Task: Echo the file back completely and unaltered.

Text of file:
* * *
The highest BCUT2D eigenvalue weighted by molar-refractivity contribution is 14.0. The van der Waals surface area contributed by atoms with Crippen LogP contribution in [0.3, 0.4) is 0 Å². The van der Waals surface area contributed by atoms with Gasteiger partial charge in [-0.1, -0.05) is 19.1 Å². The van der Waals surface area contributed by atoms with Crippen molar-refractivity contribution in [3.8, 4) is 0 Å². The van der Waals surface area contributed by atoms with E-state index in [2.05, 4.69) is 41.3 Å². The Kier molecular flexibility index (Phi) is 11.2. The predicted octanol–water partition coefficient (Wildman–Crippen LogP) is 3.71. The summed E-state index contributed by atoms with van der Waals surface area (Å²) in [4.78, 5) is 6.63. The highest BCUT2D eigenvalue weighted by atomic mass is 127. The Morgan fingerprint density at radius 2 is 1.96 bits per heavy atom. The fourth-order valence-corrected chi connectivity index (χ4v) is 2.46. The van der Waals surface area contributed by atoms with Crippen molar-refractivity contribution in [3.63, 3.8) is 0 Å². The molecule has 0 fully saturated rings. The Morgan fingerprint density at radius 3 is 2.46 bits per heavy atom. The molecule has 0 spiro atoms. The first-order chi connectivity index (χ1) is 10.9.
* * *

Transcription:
The highest BCUT2D eigenvalue weighted by molar-refractivity contribution is 14.0. The van der Waals surface area contributed by atoms with Crippen LogP contribution in [0.3, 0.4) is 0 Å². The van der Waals surface area contributed by atoms with Gasteiger partial charge in [-0.1, -0.05) is 19.1 Å². The van der Waals surface area contributed by atoms with Crippen molar-refractivity contribution in [3.8, 4) is 0 Å². The van der Waals surface area contributed by atoms with E-state index in [2.05, 4.69) is 41.3 Å². The Kier molecular flexibility index (Phi) is 11.2. The predicted octanol–water partition coefficient (Wildman–Crippen LogP) is 3.71. The summed E-state index contributed by atoms with van der Waals surface area (Å²) in [4.78, 5) is 6.63. The highest BCUT2D eigenvalue weighted by atomic mass is 127. The Morgan fingerprint density at radius 2 is 1.96 bits per heavy atom. The fourth-order valence-corrected chi connectivity index (χ4v) is 2.46. The van der Waals surface area contributed by atoms with Crippen molar-refractivity contribution in [3.63, 3.8) is 0 Å². The molecule has 0 fully saturated rings. The Morgan fingerprint density at radius 3 is 2.46 bits per heavy atom. The molecule has 0 spiro atoms. The first-order chi connectivity index (χ1) is 10.9.